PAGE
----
When I was a kid, I lived a couple of years in Singapore. There, at the time, the media was somewhat censored, so your TV viewing options on a Saturday afternoon were limited. Consequently, I have seen the 1981 film Clash of the Titans approximately 60 times. It was on the approved media list, apparently.
This cinematic masterpiece was produced by Ray Harryhausen, who was known for his special effects techniques well before CGI. What made his techniques fun was the use of stop-motion animation. This made things that would not have otherwise been possible suddenly within the realm of possibility and gave inspiration to some of today’s most famous directors such as George Lucas, Steven Spielberg, Peter Jackson and Tim Burton.
For those of you born more recently, Monsters, Inc. threw back to the original Harryhausen. Think you can remember the reference? Here’s a photo of Harryhausen while you think about it…
Time’s up! “Harryhausen’s” was the name of the restaurant that Mike and Cecelia were canoodling in before Scully and an uninvited Boo interrupted their dinner. Did you get it right?
This summer, we will be introducing a new generation to the wonders of monster movie magic with a new camp called Monster Movie Maker. Campers will spend part of the day discovering the myths surrounding some of our favorite monsters and doing a little myth-busting with some science experiments; they will also learn the art of stop-motion animation as they create some monster movies of their own. Here are two non-monster related stop motion videos I made for practice.
Finally, they will spend the last part of the day learning some tips and techniques for monster transformation. Check out HMNS’s very own Kelsey, who was transformed from a regular gal to a sassy vampire. As the week progresses, so will the transformations. By the end of the week, campers will be working on applying prosthetics as part of their makeup magic.
Got a camper between ages 10 and 12, doesn’t have a latex allergy, and wants to come create with us? Click here and sign up for camp! There are only a handful of spots left!
Are you a grown-up who is too old for camp, but still wants to come play monster? Check back here in October. We will be posting some tutorials for some of the simpler monsters make-overs.
Already a monster but want to up your game? We will be offering some Monster Make-Over Classes for some of the more complex monsters this fall. Look for the September-October Museum News, the blog in September or the e-blasts in October for more information.
Here at HMNS, we frequently offer exhibitions that showcase stunning and diverse artistry from cultures aroundtheglobe and throughouttime. In working here, I’m privileged to be able to walk through each as much as I can while they are here, and absorb the colors, forms, and inspiration of thousands of years of human culture. I love design – modern, ancient, however humans have creatively assembled things. We’re a science museum – but there is just so much art in science. I’m constantly fascinated by it.
designed by Ernesto Moreira;
on display in the Gem Vault.
Which was why I am delighted to share something I noticed recently – a commonality between the very modern design showcased in one of our permanent exhibitions and the design of several of the absolutely stunning works of feather art in our current Spirits & Headhunters exhibition – which, while created in relatively modern times (within the last 100 years or so) reflect a design tradition that goes back centuries – if not thousands of years.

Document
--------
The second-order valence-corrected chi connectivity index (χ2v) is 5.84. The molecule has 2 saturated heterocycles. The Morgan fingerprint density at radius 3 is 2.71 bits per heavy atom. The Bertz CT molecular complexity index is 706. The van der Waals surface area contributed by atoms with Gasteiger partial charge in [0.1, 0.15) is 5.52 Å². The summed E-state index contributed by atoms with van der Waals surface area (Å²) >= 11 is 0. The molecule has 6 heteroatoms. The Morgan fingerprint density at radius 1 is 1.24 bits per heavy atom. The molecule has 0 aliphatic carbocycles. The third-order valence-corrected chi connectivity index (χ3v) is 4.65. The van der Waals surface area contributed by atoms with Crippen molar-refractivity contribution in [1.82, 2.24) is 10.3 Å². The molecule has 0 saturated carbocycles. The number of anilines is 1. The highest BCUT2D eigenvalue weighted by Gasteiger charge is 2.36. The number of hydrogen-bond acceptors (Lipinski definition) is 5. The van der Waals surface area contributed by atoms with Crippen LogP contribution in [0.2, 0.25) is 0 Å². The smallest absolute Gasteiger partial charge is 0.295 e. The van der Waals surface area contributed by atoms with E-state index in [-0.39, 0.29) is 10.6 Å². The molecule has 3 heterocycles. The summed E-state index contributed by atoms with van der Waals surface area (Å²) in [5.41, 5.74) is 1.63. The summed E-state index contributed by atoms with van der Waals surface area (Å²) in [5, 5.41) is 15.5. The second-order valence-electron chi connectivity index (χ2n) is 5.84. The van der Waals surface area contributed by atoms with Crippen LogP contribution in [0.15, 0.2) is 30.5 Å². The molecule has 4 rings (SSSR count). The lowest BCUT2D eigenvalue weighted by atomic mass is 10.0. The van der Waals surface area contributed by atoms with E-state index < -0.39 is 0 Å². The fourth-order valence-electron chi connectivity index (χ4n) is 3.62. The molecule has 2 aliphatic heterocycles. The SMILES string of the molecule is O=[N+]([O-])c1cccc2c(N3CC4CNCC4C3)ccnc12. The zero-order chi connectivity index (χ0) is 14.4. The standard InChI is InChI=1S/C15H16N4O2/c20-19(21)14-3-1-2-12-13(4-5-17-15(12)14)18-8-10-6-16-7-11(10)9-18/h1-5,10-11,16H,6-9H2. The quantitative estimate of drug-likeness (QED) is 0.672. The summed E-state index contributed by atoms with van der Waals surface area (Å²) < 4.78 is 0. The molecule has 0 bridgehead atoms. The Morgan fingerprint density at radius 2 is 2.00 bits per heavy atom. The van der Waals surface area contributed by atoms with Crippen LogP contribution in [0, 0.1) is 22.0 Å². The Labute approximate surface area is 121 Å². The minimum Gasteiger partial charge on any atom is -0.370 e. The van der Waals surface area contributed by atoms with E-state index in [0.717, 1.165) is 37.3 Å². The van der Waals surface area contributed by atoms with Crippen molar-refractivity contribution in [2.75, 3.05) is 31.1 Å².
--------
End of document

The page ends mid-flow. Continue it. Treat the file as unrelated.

Many of the pieces on display in the Smith Gem Vault were created by a local designer, Ernesto Moreira, specifically to showcase some of the worlds most striking and rare gemstones. Made circa 2005-2006, they were inspired by architectural elements – as Ernesto put it, “the ornamental ironwork on windows, doors, and street lights, so prevalent in European cities,” which he has spent many years observing, sketching and photographing.
In contrast, the unique feather art of the Ka’apor tribe is some of the most beautiful and delicate ornamentation produced in the Amazon. Produced for ceremonial use – and then discarded – these objects are created in two sets: one specifically for men, the other for women. The tukaniwar shown below is a “spectacular neck ornament,” made for women from “mythologically harmless bird feathers…the blue color connects the wearer to the sky where all the culture heroes dwell.” (Check out the exhibit catalog for more info.)
As you can see from the image, there are blue feathers woven into the ornament that would have hung in the front – as well as the smaller ornament that would have hung in back, once the necklace was tied.
tukaniwar, on display in Spirits & Headhunters
It would seem that these two objects – created by artists from very different cultural traditions – would have nothing in common. However, the hanging feathered ornament is extremely similar to the small jeweled ornaments that Ernesto designed into the clasp of his pieces in the Gem Vault (if you haven’t been in the Vault yet – trust me, you’re going to want to check it out in person).
I wondered if there could possibly be a connection – and when associate curator for Amazonia Adam Mekler was here to install the Spirits & Headhunters exhibition, I asked him. Sure enough – it turns out that Moreira had worked with Mekler many years ago when parts of this collection were first on display.